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What Secrets Should You Tell Your Kids?

Open Season
mom and child
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Illustration by Ellen Weinstein

With any major family communication, it's wise to make a plan before proceeding.

Use outside support. Some secrets are so big or complicated that it's a good idea to see a family therapist first. The professional can help you decide whether you should divulge your information, and offer ways to tailor discussions to your child's age and personality.

Call for backup. It usually makes sense to have another adult with you. "Kids may feel more comfortable with one parent when talking about certain issues," says Joni Mantell, LCSW, director of the New Jersey-based Infertility and Adoption Counseling Center. "Involving Mom and Dad gives kids the option of whom they can follow up with." If you're single, Mantell suggests including someone your child feels close to and you both trust.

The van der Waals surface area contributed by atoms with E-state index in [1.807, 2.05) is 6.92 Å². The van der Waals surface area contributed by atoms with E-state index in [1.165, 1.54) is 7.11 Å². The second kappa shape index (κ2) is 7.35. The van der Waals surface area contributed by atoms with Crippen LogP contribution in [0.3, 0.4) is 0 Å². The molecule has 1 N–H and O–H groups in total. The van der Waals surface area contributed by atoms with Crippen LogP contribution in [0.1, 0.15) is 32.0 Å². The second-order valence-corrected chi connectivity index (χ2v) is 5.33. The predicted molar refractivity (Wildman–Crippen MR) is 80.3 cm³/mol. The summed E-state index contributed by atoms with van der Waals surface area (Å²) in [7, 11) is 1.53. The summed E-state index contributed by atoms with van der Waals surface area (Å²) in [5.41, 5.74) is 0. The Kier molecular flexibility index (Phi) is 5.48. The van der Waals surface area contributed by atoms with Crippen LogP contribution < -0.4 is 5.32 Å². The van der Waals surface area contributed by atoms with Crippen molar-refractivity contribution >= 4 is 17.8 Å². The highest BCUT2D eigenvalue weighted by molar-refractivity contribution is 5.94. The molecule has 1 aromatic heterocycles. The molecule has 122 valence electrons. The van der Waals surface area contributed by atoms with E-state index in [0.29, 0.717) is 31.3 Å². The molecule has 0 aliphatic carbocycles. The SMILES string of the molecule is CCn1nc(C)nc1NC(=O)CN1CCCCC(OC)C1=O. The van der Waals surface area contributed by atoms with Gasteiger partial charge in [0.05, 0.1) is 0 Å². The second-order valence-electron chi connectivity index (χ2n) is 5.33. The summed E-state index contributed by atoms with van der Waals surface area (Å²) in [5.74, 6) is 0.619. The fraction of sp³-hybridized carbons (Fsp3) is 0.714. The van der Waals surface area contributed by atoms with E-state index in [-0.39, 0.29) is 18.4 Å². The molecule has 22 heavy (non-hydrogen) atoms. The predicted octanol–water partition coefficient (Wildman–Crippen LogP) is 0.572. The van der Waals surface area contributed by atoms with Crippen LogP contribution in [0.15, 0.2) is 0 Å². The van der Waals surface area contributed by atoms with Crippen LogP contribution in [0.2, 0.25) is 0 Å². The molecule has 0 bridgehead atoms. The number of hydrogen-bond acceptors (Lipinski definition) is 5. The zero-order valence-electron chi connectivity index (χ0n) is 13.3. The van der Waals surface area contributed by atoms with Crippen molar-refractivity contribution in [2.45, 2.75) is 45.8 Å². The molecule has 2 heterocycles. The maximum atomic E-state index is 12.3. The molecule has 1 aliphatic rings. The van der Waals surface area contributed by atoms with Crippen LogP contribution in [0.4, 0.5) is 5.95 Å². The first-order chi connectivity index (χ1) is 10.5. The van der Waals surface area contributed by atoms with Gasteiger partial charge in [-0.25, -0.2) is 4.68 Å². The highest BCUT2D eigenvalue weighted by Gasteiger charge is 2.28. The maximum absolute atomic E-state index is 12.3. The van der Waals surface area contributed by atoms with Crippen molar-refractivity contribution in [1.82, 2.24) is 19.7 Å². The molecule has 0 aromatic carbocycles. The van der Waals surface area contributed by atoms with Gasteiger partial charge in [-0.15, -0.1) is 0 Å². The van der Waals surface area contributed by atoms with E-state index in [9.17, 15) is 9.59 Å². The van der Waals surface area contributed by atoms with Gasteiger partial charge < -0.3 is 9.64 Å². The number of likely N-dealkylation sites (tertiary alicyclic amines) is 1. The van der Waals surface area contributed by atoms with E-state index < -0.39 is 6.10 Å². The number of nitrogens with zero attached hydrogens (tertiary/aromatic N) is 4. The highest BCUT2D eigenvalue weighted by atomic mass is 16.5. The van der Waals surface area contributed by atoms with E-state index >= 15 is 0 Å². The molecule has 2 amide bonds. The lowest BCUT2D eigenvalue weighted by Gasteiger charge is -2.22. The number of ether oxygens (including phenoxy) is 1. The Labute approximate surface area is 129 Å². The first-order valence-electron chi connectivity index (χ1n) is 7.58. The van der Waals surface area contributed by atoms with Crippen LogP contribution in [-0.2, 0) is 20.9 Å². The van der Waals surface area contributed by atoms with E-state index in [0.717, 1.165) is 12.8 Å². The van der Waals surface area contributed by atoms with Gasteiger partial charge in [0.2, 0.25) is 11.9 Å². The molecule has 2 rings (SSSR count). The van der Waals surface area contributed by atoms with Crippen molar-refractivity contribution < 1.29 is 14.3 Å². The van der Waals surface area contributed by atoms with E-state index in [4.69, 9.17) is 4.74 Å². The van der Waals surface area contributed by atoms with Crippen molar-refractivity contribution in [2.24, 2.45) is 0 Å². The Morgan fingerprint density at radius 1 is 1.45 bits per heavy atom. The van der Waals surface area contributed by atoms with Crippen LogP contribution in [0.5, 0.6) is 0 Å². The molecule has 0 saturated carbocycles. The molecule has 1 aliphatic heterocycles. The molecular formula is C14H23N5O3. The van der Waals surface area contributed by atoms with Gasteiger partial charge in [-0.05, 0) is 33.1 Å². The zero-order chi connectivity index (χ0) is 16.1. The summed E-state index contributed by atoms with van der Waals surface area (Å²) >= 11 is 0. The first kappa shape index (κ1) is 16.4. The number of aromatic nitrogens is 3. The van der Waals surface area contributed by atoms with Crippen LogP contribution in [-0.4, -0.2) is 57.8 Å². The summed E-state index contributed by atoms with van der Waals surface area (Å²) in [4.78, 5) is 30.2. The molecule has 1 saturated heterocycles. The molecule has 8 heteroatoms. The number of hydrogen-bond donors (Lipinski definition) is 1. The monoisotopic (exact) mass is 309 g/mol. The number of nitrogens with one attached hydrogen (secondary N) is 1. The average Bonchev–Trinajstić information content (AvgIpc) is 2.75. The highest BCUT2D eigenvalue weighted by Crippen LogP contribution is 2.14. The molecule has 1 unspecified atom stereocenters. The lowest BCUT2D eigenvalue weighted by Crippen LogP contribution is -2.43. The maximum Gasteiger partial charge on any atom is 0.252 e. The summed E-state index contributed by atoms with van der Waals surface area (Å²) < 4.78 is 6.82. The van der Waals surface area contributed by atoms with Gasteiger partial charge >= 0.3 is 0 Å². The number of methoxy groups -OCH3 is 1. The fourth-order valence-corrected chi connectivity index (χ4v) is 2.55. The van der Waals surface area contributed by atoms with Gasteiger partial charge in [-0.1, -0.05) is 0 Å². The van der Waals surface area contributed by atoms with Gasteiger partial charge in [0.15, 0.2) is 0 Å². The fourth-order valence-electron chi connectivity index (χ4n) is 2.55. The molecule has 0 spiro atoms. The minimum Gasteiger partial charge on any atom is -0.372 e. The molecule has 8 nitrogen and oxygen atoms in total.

Pick a good time. Wait for a quiet weekend when you've cleared the schedule and can have a conversation that includes room for questions, says Imber-Black. Avoid divulging on holidays and around important family events, which are often already emotionally loaded.

Provide a shock absorber. Give your child some context and an early warning sign. Say, "I have something to tell you and I want you to know beforehand that it could be hard to hear." Then she won't feel blindsided and will understand that she has permission to be upset or mad.

Don't overshare. Skip explicit details in favor of general themes. A simple "I was hospitalized with anorexia when I was in college. I'll answer any questions you might have," allows your child to take in the information. Be sure to check in once in a while and let it be known you're available to talk.

Protect others. When a story doesn't belong to you, it's controlled solely by the person most affected. If a relative is ill and doesn't want the word leaking out, give the facts and then explain the need for confidentiality. You might say, "Grandma has Alzheimer's. We aren't ashamed of it, but it's private information. She wants to be the one to tell people when she's ready."

Originally published in the October 2012 issue of Family Circle magazine.